Soni Mustivar was signing autographs for a handful of Sporting Kansas City fans last month, exchanging pleasantries along the way, when he fell victim to a case of mistaken identity. Twice.
As the first-year MLS player penned his name to a Sporting KC jersey, a fan referred to him as his teammate, Jalil Anibaba. Another called him C.J. Sapong, who was traded to Philadelphia last offseason.
None, he says, recognized him as Soni Mustivar.
“I had to tell them, ‘No, I’m Soni,’” he says. “And they were like, ‘Who?’”
Mustivar says he hasn’t played in enough games to earn recognition.
Not yet. But he’s getting there.
Mustivar, 25, has started eight straight matches at defensive midfielder, offering stability to a position that was defined by its fluctuation over the past 13 months. The club has lost only one of the eight (5-1-2).
Might Mustivar be Sporting KC’s most reliable defensive midfield option since Uri Rosell? He could make that case.
After the team agreed to transfer Rosell overseas in June 2014, Lawrence Olum overtook the starting job through the stretch run of last season, though he struggled to match Rosell’s production, and he subsequently departed the team over the offseason. In 2015, Sporting KC coach Peter Vermes opted to shift his attacking midfielder, Benny Feilhaber, to the defensive half of the midfield in an effort to shore up the position.
Finally, Mustivar received his first MLS start on May 3.
The turnstile has settled on its resting place. Mustivar has played the full 90 minutes in every game since.
“Soni’s been, I think, one of our most important players this year,” Feilhaber said. “Maybe I feel it more than anybody else, because he’s a guy that’s doing so much dirty work behind me.
“... I know a lot of the good things I’ve been able to do this year (are because) of the things he’s been able to do.”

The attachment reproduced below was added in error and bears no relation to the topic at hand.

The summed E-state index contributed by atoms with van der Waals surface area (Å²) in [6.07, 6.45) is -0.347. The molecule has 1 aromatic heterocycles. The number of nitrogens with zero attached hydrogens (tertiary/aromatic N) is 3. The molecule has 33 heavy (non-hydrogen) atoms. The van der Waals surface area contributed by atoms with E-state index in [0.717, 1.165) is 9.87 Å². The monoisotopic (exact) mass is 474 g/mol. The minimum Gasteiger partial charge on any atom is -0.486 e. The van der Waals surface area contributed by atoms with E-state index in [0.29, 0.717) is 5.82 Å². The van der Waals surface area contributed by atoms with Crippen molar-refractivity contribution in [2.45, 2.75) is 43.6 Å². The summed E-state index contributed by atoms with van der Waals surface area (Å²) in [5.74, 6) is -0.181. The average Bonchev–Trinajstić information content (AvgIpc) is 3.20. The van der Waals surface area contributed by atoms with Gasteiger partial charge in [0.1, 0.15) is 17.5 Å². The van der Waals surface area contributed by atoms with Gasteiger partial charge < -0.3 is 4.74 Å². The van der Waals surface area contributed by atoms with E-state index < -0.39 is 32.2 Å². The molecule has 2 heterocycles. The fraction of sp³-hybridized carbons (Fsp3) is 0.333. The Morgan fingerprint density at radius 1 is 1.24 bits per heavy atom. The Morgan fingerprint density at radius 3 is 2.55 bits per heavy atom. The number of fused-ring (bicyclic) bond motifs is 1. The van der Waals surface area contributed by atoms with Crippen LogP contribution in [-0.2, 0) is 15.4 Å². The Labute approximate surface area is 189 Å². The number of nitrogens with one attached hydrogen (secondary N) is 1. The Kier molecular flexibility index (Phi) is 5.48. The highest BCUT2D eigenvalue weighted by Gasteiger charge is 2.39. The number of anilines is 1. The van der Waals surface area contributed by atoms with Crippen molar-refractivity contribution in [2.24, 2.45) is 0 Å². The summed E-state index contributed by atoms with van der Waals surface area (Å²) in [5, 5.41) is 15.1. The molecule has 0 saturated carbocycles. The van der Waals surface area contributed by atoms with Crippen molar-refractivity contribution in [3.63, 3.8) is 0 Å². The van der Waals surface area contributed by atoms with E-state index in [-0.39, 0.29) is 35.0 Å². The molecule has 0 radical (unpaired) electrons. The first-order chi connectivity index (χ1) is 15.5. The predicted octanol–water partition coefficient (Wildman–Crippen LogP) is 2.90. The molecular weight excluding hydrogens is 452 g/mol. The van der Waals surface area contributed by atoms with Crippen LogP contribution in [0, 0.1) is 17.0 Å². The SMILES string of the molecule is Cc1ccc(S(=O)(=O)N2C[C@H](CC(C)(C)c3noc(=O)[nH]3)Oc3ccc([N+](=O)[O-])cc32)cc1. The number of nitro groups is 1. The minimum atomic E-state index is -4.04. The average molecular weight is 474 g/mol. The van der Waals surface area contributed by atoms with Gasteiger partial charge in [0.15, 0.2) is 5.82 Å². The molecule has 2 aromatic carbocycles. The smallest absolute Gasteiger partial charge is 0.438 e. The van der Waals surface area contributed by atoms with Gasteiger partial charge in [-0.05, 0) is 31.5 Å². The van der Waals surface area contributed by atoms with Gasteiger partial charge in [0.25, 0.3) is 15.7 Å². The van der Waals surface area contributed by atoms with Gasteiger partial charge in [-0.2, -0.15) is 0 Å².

Namely, he’s fit. Exceptionally so.
After every match, the team’s training staff presents Vermes with data showing the amount of ground each player covered over the course of the game. One name keeps popping up either atop the list — or darn close to it:
“He’s a monster,” Vermes said. “He’s killing it.”
Mustivar, who holds dual citizenship in France and Haiti, says he played a similar role during his time in Romania’s Liga I from 2011-2014, his previous stop before Kansas City.
In other words, the smooth transition hasn’t served as a surprise.
“My agent told me this league was perfect for me, and now I understand why,” Mustivar said. “I love the way the team plays. It’s high intensity. Every game is a battle. It’s tough to win, but I like that.”
The physical demands, of course, are only a portion of the positional responsibilities. As a defensive midfielder, Mustivar is in charge of finding the exposed portions of his team’s defense and filling in the gaps.
His ability to do so can allow the outside backs to charge up the field into the attack, yet maintain confidence their vacated spot will be covered.
“It’s amazing all the ground he covers every game, and it’s not because he’s running (around) like a chicken without a head on. He’s just covering what you have to do in that position,” Vermes said. “It’s a position you have to be conscientious of everyone else. You’re like a parent overseeing the schoolyard.
“It’s an important position in the way we play. I think Soni has been fantastic.”